File 3
Training materials

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Case A – Guide on Exceptions for Text and Data Mining (inDICEs)
Available in inDICEs Deliverable D2.4, soon at

Article 3 of the DSM Directive requires member states to introduce a mandatory exception for text and data mining for research purposes, without the need to ask for authorization from the rightsholder.
Article 4 of the DSM Directive requires member states to introduce an exception for anyone who wishes to mine materials – but the rightsholder can still oppose to the use of their copyrighted works.

Article 3:

Beneficiaries: research organizations, cultural heritage institutions; any person with lawful access to the copyrighted work and affiliated with a research organization or cultural heritage institution; only research organizations fully dedicated to commercial and for-profit interests are excluded. Copyrighted Works: copyrighted subject matter, subject matter protected by neighboring rights (performances, recordings...), databases. Not software. Lawful access included any acquisition, licensed work, or the open web (content accessible to the public). Scope: the provision creates an exception for acts of reproduction (of copyrighted works) and extraction of the contents of a database. Any reproduction is allowed as long as it is needed to perform text and data mining. This text and data mining can only be done for “scientific purposes” – any form of educational or scientific production. Commercial text and data mining is included. Beneficiaries should be able to rely on their private partners for carrying out their text and data mining (Recital 11). Contractual and technological override: any contractual provision contrary to the exception is unenforceable, regardless of the jurisdiction or place of signing of the contract. Technical protection measures are allowed but they explicitly shall not “undermine the effective application of the exception” (Recital 16), and the beneficiary is granted the right to seek means to remove them.

Article 4:

Beneficiaries: any organization or individual that wants to use copyrighted works for text and data mining, as long as they have lawful access to the content and are not prevented by contract. Copyrighted Works: all the works foreseen in Article 3 + computer programs. Lawful access included any acquisition, licensed work, or the open web (content accessible to the public). Scope: the same acts of reproduction as foreseen in Article 3. Any purpose is accepted. There are no limits on the type of beneficiary (both commercial and non-commercial text and data mining is possible, too). Contractual and technological override: the exception can be restricted by contract (like terms and conditions, but also machine-readable means like robots.txt). A lawful application of the provision cannot be unproportionally restricted by technical measures, and the beneficiary is granted the right to seek means to remove them.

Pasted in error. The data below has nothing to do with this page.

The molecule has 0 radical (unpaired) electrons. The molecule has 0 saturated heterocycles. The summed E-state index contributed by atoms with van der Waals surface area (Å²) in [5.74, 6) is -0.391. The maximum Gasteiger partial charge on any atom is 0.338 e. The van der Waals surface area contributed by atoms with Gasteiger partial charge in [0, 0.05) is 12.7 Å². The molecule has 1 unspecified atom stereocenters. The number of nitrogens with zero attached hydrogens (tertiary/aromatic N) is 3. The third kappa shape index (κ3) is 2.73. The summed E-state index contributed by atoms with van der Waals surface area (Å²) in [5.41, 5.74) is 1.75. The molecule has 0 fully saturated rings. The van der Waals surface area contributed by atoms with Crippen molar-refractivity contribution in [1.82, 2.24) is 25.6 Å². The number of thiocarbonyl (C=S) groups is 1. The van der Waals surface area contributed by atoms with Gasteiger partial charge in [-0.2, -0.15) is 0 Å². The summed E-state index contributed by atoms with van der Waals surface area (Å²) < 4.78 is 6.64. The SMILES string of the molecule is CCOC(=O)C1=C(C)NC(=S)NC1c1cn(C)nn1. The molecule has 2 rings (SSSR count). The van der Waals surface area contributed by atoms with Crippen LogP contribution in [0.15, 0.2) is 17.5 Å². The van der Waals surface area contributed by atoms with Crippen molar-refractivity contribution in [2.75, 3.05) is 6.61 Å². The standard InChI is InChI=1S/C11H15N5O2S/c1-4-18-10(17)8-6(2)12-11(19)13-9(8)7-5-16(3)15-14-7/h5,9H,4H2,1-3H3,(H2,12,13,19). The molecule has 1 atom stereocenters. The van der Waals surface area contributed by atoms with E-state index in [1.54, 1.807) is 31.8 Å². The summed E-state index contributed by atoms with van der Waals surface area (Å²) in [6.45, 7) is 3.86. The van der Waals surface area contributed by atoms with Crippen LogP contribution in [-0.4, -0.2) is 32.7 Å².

Case B - Excerpts from reCreating Europe Deliverable 5.3 - Guidelines & FAQs (GM) industries (2021)
Consult the full deliverable here

On preservation
Are there EU copyright exceptions and limitations that promote digital preservation?
Yes. Generally, exceptions and limitations to copyright permit certain uses of the work or other subject matter that would be otherwise not allowed. Under EU Copyright Law, there are specific exceptions and limitations that make the digital preservation or other use of copyrighted works or other subject matter by CHIs possible.
Within EU Copyright law and the InfoSoc Directive, Member States have been encouraged to adopt non-mandatory exceptions or limitations for acts of reproduction by cultural institutions, as for when the reproduction has not a commercial aim (Article 5(2) InfoSoc Directive).
More recently, however, EU Copyright dispositions in the CDSMD have mandated Member States to create new exceptions or limitations and rules addressed to CHIs, that are of mandatory nature. These new dispositions establish Member States shall provide exceptions and limitations (Articles 8- 11 CDSMD) that would allow CHIs to use orphan works - that are works for which the rightholder cannot be identified - and out-of-commerce works - that are works not available through channels of commerce. These specific exceptions and limitations primarily regard the case that works or other subject matter are permanently included in the CHIs collections.
Another rule (Article 14 CDSMD) establishes that Member States shall exclude copyright or related rights on the reproductions of works of visual arts in the public domain. Finally, a specific provision (Article 6 CDSMD) mandatorily requires Member States to adopt an exception or limitation for CHIs when their objective is preserving works or other subject matter that are permanently in their collections.